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March 8th, 2005
A Multimedia Tribute to Salvador Dalí, The Electric Mingus Project, and Top International Acts Flavor Spring Season of Friday Night Performance

The Philadelphia Museum of Art celebrates Art After Five every Friday night from April through June, offering an irresistible mix of programs ranging from a multimedia tribute to Salvador Dalí to a night of Indian music, dance and poetry, while continuing to present a lineup of nationally recognized jazz musicians.

In conjunction with the major exhibition Salvador Dalí, the Museum and Arts in Motion present Surreal Art in Motion: A Multimedia Tribute to Dalí on Friday, April 1. This multimedia concert performance integrates contemporary compositions in the classical tradition with visual elements of Dalí’s work, poetry by such contemporaries and friends as Federico Garcia Lorca, and audience-driven improvisation featuring interactive technology. Founded by Philadelphia composer and educator Eric Haeker, Arts in Motion utilizes multimedia performances to bring classical music to young and diverse audiences. The performance features new works by violinist Gloria Justen collaborating with electronic musician Tim Motzer. Additional works will include compositions by Haeker in collaboration with DJ Ben Camp. Surreal visuals provided by video artist Ricardo Rivera will transform the walls of the Great Stair Hall into a dynamic canvas featuring a morphing collage of Dalí's imagery.

Music and dance from around the globe are the focus of the first Friday night of every month in 2005. On Friday, May 6, the Museum presents a concert performance by Marta Topferova. Born and raised in Prague and now living in the U.S., Topferova’s love and dedication to Latin American music as well as the folklore of Czechoslovakia, makes her a unique artist who sings in both Czech and Spanish. She is known for her beautifully wrought original ballads caressed by acoustic guitar, gentle percussion, and baroque string-and-horn arrangements.

Shoba Sharma performs a classical Indian dance routine created especially for the Museum's Indian Night celebration on Friday, June 3. A top performer of the ancient southern Indian dance form of Bharata Natyam, she is well known for her artistic interpretations of India’s timeless stories as well as for her vibrant technical skills. As part of the event, Steve Gorn, Allyn Miner, and Pandit Samir Chatterjee will play Indian ragas on the bansuri bamboo flute, sitar, and tabla. Their evocative soundscape accompanies the passionate words of Sufi poet Usha Akella. Gorn's latest album, Colors of the Mind, combines devotion to classical Indian music with a contemporary sound that over recent years has prompted invitations to record from Paul Simon, Peter Gabriel bass player Tony Levin and former Miles Davis drummer Jack DeJohnette.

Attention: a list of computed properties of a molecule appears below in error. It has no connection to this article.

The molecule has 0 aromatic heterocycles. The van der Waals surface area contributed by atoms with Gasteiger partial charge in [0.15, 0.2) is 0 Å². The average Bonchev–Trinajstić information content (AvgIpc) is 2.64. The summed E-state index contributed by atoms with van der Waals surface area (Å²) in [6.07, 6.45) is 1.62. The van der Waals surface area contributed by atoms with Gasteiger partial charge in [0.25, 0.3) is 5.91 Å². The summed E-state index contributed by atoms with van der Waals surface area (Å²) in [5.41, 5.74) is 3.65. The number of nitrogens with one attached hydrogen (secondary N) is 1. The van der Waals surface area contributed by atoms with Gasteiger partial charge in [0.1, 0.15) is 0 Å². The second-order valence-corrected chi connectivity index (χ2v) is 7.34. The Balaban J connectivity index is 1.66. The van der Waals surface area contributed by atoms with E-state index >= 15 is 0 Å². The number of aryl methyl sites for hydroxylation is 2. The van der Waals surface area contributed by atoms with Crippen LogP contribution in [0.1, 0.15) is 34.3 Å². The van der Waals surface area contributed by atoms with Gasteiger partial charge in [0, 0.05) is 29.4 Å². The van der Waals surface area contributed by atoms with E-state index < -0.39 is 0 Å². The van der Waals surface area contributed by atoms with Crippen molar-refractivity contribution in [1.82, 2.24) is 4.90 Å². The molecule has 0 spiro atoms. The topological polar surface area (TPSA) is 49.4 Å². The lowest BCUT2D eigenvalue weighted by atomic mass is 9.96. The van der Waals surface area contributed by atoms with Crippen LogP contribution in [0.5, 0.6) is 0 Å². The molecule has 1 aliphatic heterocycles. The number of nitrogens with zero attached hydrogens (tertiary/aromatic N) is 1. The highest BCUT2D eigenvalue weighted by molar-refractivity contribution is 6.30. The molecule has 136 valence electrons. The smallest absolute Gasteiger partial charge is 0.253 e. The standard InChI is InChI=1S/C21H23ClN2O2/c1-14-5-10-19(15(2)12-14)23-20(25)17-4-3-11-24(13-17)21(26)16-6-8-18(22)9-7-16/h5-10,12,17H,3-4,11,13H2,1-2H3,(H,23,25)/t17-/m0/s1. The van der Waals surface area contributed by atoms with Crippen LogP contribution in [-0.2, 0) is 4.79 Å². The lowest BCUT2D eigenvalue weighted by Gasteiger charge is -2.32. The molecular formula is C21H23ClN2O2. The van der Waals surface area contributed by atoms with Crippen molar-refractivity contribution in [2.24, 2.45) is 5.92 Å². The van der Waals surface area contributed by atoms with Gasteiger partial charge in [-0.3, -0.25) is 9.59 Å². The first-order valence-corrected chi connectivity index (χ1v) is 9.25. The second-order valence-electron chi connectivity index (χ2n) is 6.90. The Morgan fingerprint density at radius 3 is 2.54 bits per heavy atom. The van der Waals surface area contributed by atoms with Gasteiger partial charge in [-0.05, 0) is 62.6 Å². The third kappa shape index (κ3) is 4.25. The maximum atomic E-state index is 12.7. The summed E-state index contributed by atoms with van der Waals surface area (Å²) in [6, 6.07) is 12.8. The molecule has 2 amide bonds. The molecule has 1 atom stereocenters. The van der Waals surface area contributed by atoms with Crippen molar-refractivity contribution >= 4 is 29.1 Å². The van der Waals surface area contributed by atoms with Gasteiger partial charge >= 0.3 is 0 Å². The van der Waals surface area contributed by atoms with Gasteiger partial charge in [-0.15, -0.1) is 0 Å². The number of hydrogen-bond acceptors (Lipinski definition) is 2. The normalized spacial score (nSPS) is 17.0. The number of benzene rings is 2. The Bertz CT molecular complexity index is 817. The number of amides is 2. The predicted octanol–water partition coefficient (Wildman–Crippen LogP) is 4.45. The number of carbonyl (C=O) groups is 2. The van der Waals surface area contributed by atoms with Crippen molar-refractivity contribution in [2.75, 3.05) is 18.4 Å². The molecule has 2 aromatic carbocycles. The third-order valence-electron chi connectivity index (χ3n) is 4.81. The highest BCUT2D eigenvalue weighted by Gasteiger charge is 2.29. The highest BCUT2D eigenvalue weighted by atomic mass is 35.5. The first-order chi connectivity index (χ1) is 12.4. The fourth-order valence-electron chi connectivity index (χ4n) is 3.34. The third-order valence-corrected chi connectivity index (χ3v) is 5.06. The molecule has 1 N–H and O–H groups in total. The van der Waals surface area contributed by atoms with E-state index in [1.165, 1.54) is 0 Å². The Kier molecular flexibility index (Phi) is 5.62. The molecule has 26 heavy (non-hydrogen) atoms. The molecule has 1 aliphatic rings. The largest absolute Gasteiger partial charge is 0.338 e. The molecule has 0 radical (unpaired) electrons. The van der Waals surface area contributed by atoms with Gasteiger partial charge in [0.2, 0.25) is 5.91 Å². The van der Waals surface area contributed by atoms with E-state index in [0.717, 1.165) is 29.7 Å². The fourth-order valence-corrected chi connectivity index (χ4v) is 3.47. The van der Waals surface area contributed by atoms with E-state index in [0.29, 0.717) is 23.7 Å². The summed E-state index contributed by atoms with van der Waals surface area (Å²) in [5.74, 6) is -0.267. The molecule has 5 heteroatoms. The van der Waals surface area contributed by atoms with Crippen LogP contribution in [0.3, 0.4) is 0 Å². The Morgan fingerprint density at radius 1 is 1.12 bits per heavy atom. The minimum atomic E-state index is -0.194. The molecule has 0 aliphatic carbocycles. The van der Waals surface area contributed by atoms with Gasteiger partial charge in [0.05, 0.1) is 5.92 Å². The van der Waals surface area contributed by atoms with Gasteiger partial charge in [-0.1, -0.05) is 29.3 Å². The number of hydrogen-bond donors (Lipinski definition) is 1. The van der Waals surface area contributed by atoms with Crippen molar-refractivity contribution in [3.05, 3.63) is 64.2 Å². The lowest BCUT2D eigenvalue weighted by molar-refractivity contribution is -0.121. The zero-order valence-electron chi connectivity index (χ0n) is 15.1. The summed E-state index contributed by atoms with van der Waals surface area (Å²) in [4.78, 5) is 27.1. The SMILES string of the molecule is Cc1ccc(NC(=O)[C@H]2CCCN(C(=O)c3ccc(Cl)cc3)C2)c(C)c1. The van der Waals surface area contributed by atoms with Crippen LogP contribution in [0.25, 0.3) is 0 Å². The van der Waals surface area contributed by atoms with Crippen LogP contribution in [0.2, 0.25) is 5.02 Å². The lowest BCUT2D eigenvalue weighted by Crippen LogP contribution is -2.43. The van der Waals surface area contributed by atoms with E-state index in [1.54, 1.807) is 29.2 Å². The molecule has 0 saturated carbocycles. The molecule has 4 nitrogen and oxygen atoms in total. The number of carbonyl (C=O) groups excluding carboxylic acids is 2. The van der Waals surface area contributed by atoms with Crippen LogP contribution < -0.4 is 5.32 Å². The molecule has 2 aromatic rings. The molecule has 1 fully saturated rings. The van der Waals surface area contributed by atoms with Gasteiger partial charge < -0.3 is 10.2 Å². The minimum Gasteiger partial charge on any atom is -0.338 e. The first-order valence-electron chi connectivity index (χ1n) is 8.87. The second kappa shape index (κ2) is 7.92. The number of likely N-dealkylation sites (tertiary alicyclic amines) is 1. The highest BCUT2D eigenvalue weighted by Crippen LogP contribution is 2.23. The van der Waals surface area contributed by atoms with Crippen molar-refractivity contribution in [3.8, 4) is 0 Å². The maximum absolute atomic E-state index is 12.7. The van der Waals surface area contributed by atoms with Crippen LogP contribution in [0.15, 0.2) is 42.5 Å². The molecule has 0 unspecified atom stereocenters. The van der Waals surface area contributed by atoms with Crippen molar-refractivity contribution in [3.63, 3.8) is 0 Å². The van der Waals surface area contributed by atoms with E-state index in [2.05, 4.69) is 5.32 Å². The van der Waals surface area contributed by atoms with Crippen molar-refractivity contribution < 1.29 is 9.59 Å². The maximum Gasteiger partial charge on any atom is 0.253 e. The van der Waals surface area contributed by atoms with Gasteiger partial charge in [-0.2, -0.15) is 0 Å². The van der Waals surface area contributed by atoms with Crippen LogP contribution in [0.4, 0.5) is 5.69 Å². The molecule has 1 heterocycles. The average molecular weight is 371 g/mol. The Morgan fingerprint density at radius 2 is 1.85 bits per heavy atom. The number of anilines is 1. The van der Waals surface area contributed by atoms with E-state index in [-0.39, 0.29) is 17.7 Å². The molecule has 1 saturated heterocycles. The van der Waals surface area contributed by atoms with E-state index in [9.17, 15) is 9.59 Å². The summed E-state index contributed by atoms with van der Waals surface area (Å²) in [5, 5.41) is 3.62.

Traditional and cutting-edge jazz continue to fill the Great Stair Hall throughout the spring. On April 15, acclaimed bassist Gerald Veasley brings together Philadelphia-area musicians to interpret the legacy of one of the true innovators of jazz music—bassist, bandleader and composer Charles Mingus (1922-1979). The Electric Mingus Project—which includes Veasley on bass, Chris Farr on saxophone and EWI (electric wind instrument), Butch Reed on drums, John Swana on trumpet and EVI (electric valve instrument), and Tony Miceli on vibes—utilizes electric and acoustic instruments, sound effects, and narration of various topics using Mingus’s own words.

A number of exciting, young jazz artists will visit the Great Stair Hall for the first time this season. Pianist Helen Sung (June 10) has performed or recorded with jazz masters Slide Hampton, Benny Golson, and Wayne Shorter, as well as groups Diva, the Charles Mingus Big Band, and Clark Terry’s "Young Titans of Jazz" Big Band. Her debut CD, PUSH, includes imaginative arrangements of jazz standards like Thelonious Monk's "Ugly Beauty," as well as original compositions that signal the arrival of a highly original artist. Still in his mid-20s, Michael Kaeshammer (April 8) has released a series of award winning, critically acclaimed recordings while developing a large, international following through his dynamic live performances. A composer of hip, well-crafted originals, Kaeshammer seamlessly melds ragtime, stride, and Jelly Roll Morton’s early jazz stylings into funk-inspired bebop, romantic ballads, and modern jazz.